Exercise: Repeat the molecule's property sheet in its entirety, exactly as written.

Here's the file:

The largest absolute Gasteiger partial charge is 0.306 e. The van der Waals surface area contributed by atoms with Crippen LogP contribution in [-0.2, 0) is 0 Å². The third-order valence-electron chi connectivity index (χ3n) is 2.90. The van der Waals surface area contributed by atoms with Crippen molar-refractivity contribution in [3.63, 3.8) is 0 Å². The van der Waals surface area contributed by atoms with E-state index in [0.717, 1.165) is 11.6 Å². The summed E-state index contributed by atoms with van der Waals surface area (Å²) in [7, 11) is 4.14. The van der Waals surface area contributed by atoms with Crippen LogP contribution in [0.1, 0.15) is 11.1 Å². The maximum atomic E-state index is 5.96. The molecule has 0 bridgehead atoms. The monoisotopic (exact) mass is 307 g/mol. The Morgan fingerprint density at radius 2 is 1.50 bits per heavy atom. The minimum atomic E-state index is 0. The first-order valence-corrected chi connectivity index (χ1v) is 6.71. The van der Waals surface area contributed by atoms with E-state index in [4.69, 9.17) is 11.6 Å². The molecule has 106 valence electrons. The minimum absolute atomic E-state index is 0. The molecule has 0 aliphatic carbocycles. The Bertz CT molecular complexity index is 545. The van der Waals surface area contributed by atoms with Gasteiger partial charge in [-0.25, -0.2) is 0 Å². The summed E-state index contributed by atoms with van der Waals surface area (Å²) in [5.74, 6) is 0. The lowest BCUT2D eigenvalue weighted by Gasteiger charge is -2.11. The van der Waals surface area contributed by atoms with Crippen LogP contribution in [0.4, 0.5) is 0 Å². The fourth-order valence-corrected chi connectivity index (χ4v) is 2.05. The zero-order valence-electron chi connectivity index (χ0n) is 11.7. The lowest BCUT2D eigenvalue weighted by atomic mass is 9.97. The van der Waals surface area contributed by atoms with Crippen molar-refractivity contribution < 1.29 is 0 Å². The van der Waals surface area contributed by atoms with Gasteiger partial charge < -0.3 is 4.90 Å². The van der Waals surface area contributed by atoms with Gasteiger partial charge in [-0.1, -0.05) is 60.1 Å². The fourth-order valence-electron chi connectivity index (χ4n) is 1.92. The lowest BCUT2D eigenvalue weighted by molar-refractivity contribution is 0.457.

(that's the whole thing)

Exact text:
The largest absolute Gasteiger partial charge is 0.306 e. The van der Waals surface area contributed by atoms with Crippen LogP contribution in [-0.2, 0) is 0 Å². The third-order valence-electron chi connectivity index (χ3n) is 2.90. The van der Waals surface area contributed by atoms with Crippen molar-refractivity contribution in [3.63, 3.8) is 0 Å². The van der Waals surface area contributed by atoms with E-state index in [0.717, 1.165) is 11.6 Å². The summed E-state index contributed by atoms with van der Waals surface area (Å²) in [7, 11) is 4.14. The van der Waals surface area contributed by atoms with Crippen LogP contribution in [0.1, 0.15) is 11.1 Å². The maximum atomic E-state index is 5.96. The molecule has 0 bridgehead atoms. The monoisotopic (exact) mass is 307 g/mol. The Morgan fingerprint density at radius 2 is 1.50 bits per heavy atom. The minimum atomic E-state index is 0. The first-order valence-corrected chi connectivity index (χ1v) is 6.71. The van der Waals surface area contributed by atoms with E-state index in [4.69, 9.17) is 11.6 Å². The molecule has 106 valence electrons. The minimum absolute atomic E-state index is 0. The molecule has 0 aliphatic carbocycles. The Bertz CT molecular complexity index is 545. The van der Waals surface area contributed by atoms with Gasteiger partial charge in [-0.25, -0.2) is 0 Å². The summed E-state index contributed by atoms with van der Waals surface area (Å²) in [5.74, 6) is 0. The lowest BCUT2D eigenvalue weighted by Gasteiger charge is -2.11. The van der Waals surface area contributed by atoms with Crippen LogP contribution in [0.4, 0.5) is 0 Å². The fourth-order valence-corrected chi connectivity index (χ4v) is 2.05. The zero-order valence-electron chi connectivity index (χ0n) is 11.7. The lowest BCUT2D eigenvalue weighted by atomic mass is 9.97. The van der Waals surface area contributed by atoms with Crippen molar-refractivity contribution < 1.29 is 0 Å². The van der Waals surface area contributed by atoms with Gasteiger partial charge < -0.3 is 4.90 Å². The van der Waals surface area contributed by atoms with Gasteiger partial charge in [-0.1, -0.05) is 60.1 Å². The fourth-order valence-electron chi connectivity index (χ4n) is 1.92. The lowest BCUT2D eigenvalue weighted by molar-refractivity contribution is 0.457.